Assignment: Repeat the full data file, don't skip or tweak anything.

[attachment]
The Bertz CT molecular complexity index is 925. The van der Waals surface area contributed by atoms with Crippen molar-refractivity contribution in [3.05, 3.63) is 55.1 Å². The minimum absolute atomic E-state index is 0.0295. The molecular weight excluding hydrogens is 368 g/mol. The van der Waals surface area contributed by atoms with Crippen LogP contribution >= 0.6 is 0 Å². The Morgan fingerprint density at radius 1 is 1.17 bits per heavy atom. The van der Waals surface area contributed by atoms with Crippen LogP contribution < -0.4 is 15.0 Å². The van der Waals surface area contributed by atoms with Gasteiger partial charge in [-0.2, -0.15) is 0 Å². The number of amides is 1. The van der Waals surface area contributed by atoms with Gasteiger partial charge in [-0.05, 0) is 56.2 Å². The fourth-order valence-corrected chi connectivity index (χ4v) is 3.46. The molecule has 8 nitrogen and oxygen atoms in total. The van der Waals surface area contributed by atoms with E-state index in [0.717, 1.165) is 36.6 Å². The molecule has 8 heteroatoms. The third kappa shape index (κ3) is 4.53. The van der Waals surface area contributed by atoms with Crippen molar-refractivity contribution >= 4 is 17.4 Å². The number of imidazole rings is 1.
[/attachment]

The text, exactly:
The Bertz CT molecular complexity index is 925. The van der Waals surface area contributed by atoms with Crippen molar-refractivity contribution in [3.05, 3.63) is 55.1 Å². The minimum absolute atomic E-state index is 0.0295. The molecular weight excluding hydrogens is 368 g/mol. The van der Waals surface area contributed by atoms with Crippen LogP contribution >= 0.6 is 0 Å². The Morgan fingerprint density at radius 1 is 1.17 bits per heavy atom. The van der Waals surface area contributed by atoms with Crippen LogP contribution < -0.4 is 15.0 Å². The van der Waals surface area contributed by atoms with Gasteiger partial charge in [-0.2, -0.15) is 0 Å². The number of amides is 1. The van der Waals surface area contributed by atoms with Gasteiger partial charge in [-0.05, 0) is 56.2 Å². The fourth-order valence-corrected chi connectivity index (χ4v) is 3.46. The molecule has 8 nitrogen and oxygen atoms in total. The van der Waals surface area contributed by atoms with E-state index in [0.717, 1.165) is 36.6 Å². The molecule has 8 heteroatoms. The third kappa shape index (κ3) is 4.53. The van der Waals surface area contributed by atoms with Crippen molar-refractivity contribution >= 4 is 17.4 Å². The number of imidazole rings is 1.